The syphilitic erythema about the buttocks and genitalia of some
infants with hereditary syphilis (Fournier) sometimes resembles it very
closely, but this is somewhat dark in color; there is a shade of infiltra
tion, and the color does not disappear entirely upon pressure, usually
leaving a slight yellowish tint. Moreover, there are generally other
evidences of cutaneous syphilis, more or less characteristic, upon other
parts, and other symptoms pointing to that disease. In doubtful
cases a few days’ observation would serve to establish the diagnosis—a
marked change for the better would result in erythema intertrigo, and
other developments would probably show themselves in syphilis.
1 Some of the more recent interesting papers on these erythemas, especially as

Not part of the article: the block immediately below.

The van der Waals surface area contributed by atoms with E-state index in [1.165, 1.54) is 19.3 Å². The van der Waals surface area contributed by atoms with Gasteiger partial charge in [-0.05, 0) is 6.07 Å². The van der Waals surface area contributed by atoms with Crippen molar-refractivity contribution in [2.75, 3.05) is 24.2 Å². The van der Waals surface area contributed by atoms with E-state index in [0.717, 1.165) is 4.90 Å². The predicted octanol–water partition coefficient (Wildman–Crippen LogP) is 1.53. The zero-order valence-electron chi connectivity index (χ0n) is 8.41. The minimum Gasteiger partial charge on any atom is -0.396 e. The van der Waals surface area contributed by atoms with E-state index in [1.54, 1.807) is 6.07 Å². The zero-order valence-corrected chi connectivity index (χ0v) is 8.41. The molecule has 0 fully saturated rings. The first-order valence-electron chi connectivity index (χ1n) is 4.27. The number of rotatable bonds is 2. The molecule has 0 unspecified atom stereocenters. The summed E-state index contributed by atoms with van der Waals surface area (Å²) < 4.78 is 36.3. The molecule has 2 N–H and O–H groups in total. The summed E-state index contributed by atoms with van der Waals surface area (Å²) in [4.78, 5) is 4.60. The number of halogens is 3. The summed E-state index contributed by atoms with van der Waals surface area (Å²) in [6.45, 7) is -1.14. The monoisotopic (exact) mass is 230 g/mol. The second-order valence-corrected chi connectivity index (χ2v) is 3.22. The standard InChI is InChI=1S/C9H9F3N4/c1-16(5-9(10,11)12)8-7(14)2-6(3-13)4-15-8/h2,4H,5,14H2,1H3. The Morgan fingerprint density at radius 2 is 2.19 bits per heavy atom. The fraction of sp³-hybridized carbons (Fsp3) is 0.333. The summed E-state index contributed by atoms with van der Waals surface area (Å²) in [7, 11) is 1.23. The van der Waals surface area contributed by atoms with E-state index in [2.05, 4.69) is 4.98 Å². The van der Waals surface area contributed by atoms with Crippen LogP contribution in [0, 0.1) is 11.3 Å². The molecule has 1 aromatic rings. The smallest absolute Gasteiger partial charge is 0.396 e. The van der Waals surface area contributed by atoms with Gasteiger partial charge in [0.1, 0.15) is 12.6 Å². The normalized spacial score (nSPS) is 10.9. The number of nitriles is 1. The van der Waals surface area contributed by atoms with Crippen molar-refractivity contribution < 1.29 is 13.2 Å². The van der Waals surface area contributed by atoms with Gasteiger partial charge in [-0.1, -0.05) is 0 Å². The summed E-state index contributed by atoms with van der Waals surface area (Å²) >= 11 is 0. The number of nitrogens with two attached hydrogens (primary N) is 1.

regards the less usual and the accidental conditions, are: Jacquet, La Pratique Derma-
tologique, and Adamson, “On Napkin-region Eruptions in Infants,” Brit. Jour. Derm.,
1909, p. 37 (with several illustrations, review, and references); Ferraud, Les Dermites
des Nouveau-nês (“Érythèmes Infantiles”) Étude Histologique, Annales, p. 193, 1908.
Prognosis.—As already intimated, this is always favorable. An
inquiry into the cause, followed by its correction or removal, will often
suffice. Or this, together with mild applications, will usually bring
about a cure rapidly. Any predisposing constitutional condition should
be corrected, otherwise the case may be more or less persistent, tend to
frequent recurrence, or develop into eczema.
Treatment.—The folds or parts affected are to be kept from con
tact by means of lint or absorbent cotton, these to be frequently changed;
or by flat bags of thin cheese-cloth or similar fabric filled with a dusting-
powder (Unna). Cleanliness is absolutely essential, but it is to be kept